Culverts are large pipes usually placed under roads to allow water to move down hill into the adjoining water flow to the closest ditch, swamp, creek, river or lake. For years no one thought anything wrong or dangerous about the installation of culverts. If there was a problem with water pooling in a large area, culverts were installed to move the water along.
There does not seem to be a clear line of authority in who grants permission for the installation of a culvert. So much depends on who is paying for the installation. This system may have worked well for the first 200 years of our nation’s history. It is not working well now.
Today people are highly concerned about keeping our rivers, lakes, and streams clean and pure. As a child we swam in the Minnesota River. Today that would be foolish. As a child we drank the water out of Big Fish Lake. Today that may not be the wisest move. Run off from our fields, lawns and properties after sizeable rains, pours directly into our lakes and streams, bringing with it tons of debris, soil and phosphorus.
Today no culvert should be place on any road until all the landowners so affected have an opportunity to give their input. Often lake and river associations are ideal people to contact, since they work hard to help people preserve clean water.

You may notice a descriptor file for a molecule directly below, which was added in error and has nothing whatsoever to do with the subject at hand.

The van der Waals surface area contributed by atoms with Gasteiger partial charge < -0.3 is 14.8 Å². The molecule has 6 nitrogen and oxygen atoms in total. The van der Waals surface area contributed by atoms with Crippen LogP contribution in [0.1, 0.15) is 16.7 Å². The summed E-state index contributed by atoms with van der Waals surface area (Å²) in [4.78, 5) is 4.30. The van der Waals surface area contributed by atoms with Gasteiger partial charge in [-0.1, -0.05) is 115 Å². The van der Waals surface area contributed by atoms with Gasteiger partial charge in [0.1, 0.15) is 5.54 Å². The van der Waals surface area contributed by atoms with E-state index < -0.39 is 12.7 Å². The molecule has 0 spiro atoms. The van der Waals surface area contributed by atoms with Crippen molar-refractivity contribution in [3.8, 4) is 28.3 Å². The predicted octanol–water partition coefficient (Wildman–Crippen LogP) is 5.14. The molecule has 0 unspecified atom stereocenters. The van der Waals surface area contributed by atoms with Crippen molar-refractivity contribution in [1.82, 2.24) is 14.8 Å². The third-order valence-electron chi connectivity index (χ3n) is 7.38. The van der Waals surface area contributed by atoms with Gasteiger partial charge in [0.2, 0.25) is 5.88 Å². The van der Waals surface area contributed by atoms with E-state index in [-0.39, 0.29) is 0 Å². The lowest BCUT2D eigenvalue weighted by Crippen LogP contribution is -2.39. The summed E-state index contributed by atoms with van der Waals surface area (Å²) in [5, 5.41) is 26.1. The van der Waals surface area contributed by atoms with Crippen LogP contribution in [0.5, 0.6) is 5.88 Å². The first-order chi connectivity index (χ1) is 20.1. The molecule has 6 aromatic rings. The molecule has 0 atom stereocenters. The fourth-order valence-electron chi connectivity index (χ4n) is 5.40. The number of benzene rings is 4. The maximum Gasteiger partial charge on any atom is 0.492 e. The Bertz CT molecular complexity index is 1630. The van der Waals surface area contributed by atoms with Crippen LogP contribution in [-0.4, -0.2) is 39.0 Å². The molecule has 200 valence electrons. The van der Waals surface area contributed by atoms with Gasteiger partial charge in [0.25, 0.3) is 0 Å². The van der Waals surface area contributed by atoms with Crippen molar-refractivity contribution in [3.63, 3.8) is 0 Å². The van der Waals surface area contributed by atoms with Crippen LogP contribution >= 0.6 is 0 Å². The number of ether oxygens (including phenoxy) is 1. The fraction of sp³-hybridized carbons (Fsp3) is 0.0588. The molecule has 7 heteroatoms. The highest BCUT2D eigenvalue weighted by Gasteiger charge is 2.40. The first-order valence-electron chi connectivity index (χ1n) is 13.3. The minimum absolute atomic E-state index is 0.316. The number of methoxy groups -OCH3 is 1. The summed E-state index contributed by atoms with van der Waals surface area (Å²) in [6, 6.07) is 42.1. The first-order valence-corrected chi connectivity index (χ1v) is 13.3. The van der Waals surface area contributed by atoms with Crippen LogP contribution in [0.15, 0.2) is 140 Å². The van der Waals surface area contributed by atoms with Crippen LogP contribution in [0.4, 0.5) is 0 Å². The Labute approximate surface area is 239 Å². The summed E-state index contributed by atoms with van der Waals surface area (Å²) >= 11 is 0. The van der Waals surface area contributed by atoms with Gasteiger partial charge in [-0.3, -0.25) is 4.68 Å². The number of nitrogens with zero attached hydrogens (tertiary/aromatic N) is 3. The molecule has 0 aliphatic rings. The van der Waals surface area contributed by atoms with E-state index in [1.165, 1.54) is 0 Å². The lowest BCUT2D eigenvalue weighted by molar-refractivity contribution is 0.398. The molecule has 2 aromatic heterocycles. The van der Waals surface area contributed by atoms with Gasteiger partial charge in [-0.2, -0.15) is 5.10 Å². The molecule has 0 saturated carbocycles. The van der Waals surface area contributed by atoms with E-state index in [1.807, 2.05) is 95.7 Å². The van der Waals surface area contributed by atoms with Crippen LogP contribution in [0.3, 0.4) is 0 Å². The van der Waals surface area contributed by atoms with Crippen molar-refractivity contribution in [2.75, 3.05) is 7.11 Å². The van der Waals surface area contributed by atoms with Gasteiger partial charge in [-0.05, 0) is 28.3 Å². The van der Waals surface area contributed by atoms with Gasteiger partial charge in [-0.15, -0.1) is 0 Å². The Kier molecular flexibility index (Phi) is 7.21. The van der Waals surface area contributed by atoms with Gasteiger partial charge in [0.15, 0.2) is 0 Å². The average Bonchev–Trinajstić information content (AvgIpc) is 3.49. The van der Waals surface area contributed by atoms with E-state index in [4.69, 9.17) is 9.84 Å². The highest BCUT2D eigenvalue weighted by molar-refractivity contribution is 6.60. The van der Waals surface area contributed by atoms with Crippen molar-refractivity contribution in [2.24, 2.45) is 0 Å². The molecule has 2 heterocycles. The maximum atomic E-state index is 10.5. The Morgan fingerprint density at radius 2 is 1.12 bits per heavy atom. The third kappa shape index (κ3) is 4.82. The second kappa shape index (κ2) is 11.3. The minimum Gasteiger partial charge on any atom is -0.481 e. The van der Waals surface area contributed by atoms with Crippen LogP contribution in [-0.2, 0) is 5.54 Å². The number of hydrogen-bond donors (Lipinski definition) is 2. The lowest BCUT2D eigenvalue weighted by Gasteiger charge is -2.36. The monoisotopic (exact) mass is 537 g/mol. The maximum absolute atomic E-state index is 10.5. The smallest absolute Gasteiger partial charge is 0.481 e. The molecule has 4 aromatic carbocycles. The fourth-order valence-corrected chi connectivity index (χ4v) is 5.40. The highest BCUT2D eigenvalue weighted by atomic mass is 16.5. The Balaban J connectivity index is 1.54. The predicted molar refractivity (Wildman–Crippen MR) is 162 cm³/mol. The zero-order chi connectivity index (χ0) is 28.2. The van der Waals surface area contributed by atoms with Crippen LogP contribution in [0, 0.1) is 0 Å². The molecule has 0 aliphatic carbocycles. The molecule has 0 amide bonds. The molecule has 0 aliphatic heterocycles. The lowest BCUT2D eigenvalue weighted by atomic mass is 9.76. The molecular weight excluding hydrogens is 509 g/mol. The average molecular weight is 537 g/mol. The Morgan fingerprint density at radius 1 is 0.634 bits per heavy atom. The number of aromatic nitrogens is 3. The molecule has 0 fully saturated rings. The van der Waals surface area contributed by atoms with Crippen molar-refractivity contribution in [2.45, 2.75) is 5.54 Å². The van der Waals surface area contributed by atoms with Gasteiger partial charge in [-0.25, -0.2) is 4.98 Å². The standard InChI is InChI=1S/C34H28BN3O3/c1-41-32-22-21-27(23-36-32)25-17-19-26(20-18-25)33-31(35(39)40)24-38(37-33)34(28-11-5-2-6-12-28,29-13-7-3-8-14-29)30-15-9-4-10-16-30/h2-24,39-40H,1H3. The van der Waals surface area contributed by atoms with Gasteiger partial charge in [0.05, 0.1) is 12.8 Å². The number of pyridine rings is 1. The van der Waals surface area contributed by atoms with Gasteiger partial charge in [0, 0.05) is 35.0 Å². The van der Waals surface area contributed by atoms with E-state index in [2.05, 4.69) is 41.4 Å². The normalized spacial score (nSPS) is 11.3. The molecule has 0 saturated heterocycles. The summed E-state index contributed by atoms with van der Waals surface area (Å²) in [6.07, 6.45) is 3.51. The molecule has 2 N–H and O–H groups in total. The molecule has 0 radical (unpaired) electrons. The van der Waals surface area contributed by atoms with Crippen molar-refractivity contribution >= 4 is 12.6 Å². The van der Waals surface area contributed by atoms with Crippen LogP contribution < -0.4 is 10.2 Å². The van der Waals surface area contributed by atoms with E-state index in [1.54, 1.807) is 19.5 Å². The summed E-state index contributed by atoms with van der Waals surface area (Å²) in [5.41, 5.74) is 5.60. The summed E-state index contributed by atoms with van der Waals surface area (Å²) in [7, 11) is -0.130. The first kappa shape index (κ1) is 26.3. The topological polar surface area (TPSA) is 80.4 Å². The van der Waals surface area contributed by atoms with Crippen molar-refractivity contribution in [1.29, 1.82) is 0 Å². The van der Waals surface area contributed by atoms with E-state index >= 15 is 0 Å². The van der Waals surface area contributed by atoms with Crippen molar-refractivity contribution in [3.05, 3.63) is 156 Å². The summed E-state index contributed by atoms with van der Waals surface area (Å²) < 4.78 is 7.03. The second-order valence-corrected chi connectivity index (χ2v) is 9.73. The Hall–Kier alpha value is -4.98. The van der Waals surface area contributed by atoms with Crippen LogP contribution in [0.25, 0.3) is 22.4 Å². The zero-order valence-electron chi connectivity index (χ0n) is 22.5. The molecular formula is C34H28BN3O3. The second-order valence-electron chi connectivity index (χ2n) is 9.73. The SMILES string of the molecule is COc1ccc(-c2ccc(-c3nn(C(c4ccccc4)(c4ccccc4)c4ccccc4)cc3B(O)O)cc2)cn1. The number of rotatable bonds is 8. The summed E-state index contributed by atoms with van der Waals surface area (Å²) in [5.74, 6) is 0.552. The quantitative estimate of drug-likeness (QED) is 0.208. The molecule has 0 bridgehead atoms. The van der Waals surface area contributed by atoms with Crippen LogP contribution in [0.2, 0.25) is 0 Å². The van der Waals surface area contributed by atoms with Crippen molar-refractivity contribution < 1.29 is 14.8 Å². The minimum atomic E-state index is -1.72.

Big Fish Lake has over 13 culverts within its tiny watershed area. These culverts do more damage than any other source of pollution. The most inexpensive method of preserving clean water is:
- To keep our lakeshore as close to original as possible. Bringing manicured grass down to the water’s edge is a major contributor to pollution
- Culverts have their place. But water must be held in place for a day or two and allowed to run into our streams and lakes as a slow pace – leaving behind the pollutants
Big Fish Lake Association will be testing the water quality around the culverts of the lake to determine which culverts are most pollutant. This work will be done in July and August of 2004. The Lake Association will make these findings public as soon as they are available.
The Water Quality Committee of Big Fish Lake submits this article: dedicated to informing the general public of their common responsibility to preserve clean water for our children’s children.